The United Nations criticised Australia's offshore detention policy for asylum seekers on Friday (18 November). A UN investigator into the human rights of migrants, who arrived in Australia to examine its asylum policies, said the country's human rights record has been tarnished by its tough migration policies.
Francois Crepeau, who was on his first official visit to Australia, said these strict policies "have increasingly eroded the human rights of migrants in contravention of its international human rights and humanitarian obligations."
During his stay, Crepeau spent 18 days in Australia and visited the tiny South Pacific island nation of Nauru – where asylum seekers who arrive by boat are sent by Australia. The country also provides asylum seekers with centres at Papua New Guinea's Manus Island.
The UN special rapporteur on migrant human rights said in the capital city of Canberra that conditions on Nauru were "cruel, inhuman and degrading."
"Australia would vehemently protest if its citizens were treated like this by other counties and especially if Australian children were treated like this," Crepeau said.
He also added that though the boat policies of Australia were really tough, the country also had many "positive" migration strategies, such as its decision to take in 12,000 Syrian refugees in 2015.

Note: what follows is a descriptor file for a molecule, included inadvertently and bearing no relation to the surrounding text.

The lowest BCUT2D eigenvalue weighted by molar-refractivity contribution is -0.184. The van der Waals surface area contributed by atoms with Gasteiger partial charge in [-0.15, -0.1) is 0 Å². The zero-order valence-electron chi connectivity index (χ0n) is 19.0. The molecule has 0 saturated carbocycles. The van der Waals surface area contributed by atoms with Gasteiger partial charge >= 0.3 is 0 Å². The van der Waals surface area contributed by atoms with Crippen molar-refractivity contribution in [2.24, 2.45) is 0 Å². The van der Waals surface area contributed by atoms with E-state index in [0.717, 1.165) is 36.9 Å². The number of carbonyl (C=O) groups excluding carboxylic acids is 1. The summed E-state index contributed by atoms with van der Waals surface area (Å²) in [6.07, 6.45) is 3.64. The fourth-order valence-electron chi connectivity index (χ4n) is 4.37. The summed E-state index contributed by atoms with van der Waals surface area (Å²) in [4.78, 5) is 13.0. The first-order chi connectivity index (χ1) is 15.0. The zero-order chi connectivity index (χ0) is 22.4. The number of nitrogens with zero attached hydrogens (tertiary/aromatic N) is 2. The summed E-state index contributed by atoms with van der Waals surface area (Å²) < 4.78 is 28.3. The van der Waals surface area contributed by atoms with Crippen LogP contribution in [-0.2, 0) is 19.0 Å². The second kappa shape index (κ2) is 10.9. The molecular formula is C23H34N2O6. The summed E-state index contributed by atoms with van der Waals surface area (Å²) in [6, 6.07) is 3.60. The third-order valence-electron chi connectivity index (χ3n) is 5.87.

The comments from the UN official came just a month after a human rights violation report by Amnesty International claimed that the Australian immigration regime in Nauru was an "open-air prison."
The report, named Island of Despair, noted that the current policy of the "Australian Government is that no person who arrives in the country by boat seeking asylum can ever settle in Australia. Instead, anyone who arrives by boat is forcibly taken by the Government of Australia to offshore 'Refugee Processing Centers' on Manus Island in Papua New Guinea or the remote Pacific island of Nauru."
However, the Australian government dismissed that report. Prime Minister Malcolm Turnbull said the report was absolutely false and added "The Australian government's commitment is compassionate and strong."
Recently, Australia and the US have announced a deal to resettle 1,800 refugees currently living in the camps in Nauru and Manus Island in Papua New Guinea.
"If it results in many or most of the people who are in Nauru and Manus to be settled elsewhere in a place where they can have a future, to me that's good," Crepeau said, according to BBC.